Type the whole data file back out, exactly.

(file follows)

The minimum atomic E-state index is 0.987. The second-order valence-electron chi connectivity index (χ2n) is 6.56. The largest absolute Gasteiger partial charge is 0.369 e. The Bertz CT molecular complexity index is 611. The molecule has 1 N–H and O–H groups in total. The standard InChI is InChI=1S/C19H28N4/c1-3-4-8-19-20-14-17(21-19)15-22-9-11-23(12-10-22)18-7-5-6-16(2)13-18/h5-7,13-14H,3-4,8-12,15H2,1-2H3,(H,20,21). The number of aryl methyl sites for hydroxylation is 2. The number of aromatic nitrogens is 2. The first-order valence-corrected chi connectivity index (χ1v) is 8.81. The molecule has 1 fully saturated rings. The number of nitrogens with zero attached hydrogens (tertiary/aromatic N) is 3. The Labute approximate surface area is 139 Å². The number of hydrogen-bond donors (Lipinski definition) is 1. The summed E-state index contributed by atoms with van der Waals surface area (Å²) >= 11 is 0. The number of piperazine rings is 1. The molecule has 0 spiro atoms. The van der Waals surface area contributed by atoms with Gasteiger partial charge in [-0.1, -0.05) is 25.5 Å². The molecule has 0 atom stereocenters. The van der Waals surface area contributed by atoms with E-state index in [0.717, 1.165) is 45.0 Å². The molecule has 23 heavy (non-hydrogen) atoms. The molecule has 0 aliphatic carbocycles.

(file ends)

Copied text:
The minimum atomic E-state index is 0.987. The second-order valence-electron chi connectivity index (χ2n) is 6.56. The largest absolute Gasteiger partial charge is 0.369 e. The Bertz CT molecular complexity index is 611. The molecule has 1 N–H and O–H groups in total. The standard InChI is InChI=1S/C19H28N4/c1-3-4-8-19-20-14-17(21-19)15-22-9-11-23(12-10-22)18-7-5-6-16(2)13-18/h5-7,13-14H,3-4,8-12,15H2,1-2H3,(H,20,21). The number of aryl methyl sites for hydroxylation is 2. The number of aromatic nitrogens is 2. The first-order valence-corrected chi connectivity index (χ1v) is 8.81. The molecule has 1 fully saturated rings. The number of nitrogens with zero attached hydrogens (tertiary/aromatic N) is 3. The Labute approximate surface area is 139 Å². The number of hydrogen-bond donors (Lipinski definition) is 1. The summed E-state index contributed by atoms with van der Waals surface area (Å²) >= 11 is 0. The number of piperazine rings is 1. The molecule has 0 spiro atoms. The van der Waals surface area contributed by atoms with Gasteiger partial charge in [-0.1, -0.05) is 25.5 Å². The molecule has 0 atom stereocenters. The van der Waals surface area contributed by atoms with E-state index in [0.717, 1.165) is 45.0 Å². The molecule has 23 heavy (non-hydrogen) atoms. The molecule has 0 aliphatic carbocycles.